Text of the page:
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    Texan gets first full face transplant

    Boston — A Texas man left blind and badly disfigured in a 2008 power line accident has received the nation’s first full face transplant, the Associated Press reports.

    In a 15-hour operation, more than 30 doctors, nurses and other staff at Boston’s Brigham and Women’s Hospital transplanted an entire new face — including nose, lips, skin, muscles and nerves — onto 25-year-old Fort Worth construction worker Dallas Wiens.

    A hospital spokesman disclosed neither the donor’s identity nor the exact date of the surgery. Surgical team leader Bohdan Pomahac, M.D., said the surgery could not restore the patient’s sight, and he is expected to regain only partial feeling in his left cheek and left forehead.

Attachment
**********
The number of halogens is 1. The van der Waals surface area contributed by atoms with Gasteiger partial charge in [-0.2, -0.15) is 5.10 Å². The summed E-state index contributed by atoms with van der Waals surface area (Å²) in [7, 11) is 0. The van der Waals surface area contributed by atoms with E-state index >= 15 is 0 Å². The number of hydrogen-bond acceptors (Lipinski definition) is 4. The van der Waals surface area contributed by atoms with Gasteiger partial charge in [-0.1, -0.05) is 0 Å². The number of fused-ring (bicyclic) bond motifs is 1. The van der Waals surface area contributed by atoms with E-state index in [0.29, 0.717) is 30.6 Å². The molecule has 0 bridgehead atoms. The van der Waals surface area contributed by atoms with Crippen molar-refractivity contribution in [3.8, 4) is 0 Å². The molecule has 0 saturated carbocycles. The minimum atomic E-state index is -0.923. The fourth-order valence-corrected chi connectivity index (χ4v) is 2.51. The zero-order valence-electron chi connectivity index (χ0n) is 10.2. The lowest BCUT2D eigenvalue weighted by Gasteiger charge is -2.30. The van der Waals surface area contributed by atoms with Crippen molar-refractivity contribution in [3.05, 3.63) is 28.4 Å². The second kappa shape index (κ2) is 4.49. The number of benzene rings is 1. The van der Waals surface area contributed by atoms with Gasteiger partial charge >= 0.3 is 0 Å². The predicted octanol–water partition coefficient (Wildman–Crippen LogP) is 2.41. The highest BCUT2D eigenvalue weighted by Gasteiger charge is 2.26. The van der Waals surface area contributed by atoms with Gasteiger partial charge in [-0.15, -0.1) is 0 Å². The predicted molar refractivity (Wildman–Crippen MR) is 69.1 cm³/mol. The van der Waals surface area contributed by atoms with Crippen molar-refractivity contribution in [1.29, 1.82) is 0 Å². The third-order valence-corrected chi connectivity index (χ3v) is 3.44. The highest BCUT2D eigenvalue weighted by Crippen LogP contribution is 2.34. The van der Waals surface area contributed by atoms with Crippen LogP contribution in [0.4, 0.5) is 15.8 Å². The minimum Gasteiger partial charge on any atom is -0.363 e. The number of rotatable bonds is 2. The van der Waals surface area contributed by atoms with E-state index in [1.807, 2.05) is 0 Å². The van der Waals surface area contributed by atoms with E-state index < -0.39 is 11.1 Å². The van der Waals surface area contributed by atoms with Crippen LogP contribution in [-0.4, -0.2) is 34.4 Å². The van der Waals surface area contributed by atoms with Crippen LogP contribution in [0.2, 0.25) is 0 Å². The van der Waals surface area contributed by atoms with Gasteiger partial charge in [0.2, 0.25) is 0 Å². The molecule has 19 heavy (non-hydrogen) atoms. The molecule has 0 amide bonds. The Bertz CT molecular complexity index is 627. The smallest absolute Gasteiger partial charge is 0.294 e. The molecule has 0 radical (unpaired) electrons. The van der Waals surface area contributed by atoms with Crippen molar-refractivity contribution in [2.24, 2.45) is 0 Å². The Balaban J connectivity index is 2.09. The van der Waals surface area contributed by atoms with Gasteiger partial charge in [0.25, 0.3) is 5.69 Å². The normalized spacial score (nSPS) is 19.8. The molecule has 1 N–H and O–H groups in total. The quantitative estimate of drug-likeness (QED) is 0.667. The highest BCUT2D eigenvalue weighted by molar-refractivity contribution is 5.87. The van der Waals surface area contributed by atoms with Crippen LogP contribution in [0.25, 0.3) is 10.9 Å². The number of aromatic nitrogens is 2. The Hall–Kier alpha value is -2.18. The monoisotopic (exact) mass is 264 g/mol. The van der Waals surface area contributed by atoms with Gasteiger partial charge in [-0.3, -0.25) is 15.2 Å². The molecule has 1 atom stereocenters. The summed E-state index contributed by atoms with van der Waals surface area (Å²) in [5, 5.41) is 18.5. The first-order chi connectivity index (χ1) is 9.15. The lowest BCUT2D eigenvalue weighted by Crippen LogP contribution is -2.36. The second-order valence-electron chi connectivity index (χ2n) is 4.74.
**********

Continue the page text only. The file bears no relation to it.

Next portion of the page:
The Defense Department, which has given Brigham and Women’s a $3.4 million grant for transplant research, paid for the surgery. According to the AP, the new federal healthcare law helped make the operation possible by allowing the patient — who had no health insurance at the time of the accident — to receive coverage for the costly anti-rejection drugs he will have to take for the rest of his life.

    Bill Gillette
    Bill Gillette is a freelance writer based in Richmond Heights, Ohio.

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